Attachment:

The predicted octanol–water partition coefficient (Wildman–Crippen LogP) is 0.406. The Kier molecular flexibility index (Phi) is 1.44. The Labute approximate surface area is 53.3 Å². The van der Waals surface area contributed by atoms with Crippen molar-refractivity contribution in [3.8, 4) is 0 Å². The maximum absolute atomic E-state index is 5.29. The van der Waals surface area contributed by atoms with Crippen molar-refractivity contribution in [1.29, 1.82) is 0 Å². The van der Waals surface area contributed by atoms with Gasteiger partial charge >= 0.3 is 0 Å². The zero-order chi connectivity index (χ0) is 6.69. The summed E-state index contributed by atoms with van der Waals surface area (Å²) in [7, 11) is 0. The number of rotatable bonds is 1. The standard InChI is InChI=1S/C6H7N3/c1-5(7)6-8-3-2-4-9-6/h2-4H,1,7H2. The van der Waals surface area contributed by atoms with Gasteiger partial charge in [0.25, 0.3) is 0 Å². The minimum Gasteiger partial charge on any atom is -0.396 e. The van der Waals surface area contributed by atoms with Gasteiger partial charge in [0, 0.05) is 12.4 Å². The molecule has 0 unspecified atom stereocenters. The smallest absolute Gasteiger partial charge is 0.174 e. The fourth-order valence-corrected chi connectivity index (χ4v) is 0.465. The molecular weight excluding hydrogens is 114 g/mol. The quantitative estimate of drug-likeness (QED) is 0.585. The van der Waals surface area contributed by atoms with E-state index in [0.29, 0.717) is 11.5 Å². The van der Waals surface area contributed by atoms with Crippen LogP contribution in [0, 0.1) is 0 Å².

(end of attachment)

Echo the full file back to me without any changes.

The predicted octanol–water partition coefficient (Wildman–Crippen LogP) is 0.406. The Kier molecular flexibility index (Phi) is 1.44. The Labute approximate surface area is 53.3 Å². The van der Waals surface area contributed by atoms with Crippen molar-refractivity contribution in [3.8, 4) is 0 Å². The maximum absolute atomic E-state index is 5.29. The van der Waals surface area contributed by atoms with Crippen molar-refractivity contribution in [1.29, 1.82) is 0 Å². The van der Waals surface area contributed by atoms with Gasteiger partial charge >= 0.3 is 0 Å². The zero-order chi connectivity index (χ0) is 6.69. The summed E-state index contributed by atoms with van der Waals surface area (Å²) in [7, 11) is 0. The number of rotatable bonds is 1. The standard InChI is InChI=1S/C6H7N3/c1-5(7)6-8-3-2-4-9-6/h2-4H,1,7H2. The van der Waals surface area contributed by atoms with Gasteiger partial charge in [0.25, 0.3) is 0 Å². The minimum Gasteiger partial charge on any atom is -0.396 e. The van der Waals surface area contributed by atoms with Gasteiger partial charge in [0, 0.05) is 12.4 Å². The molecule has 0 unspecified atom stereocenters. The smallest absolute Gasteiger partial charge is 0.174 e. The fourth-order valence-corrected chi connectivity index (χ4v) is 0.465. The molecular weight excluding hydrogens is 114 g/mol. The quantitative estimate of drug-likeness (QED) is 0.585. The van der Waals surface area contributed by atoms with E-state index in [0.29, 0.717) is 11.5 Å². The van der Waals surface area contributed by atoms with Crippen LogP contribution in [0, 0.1) is 0 Å².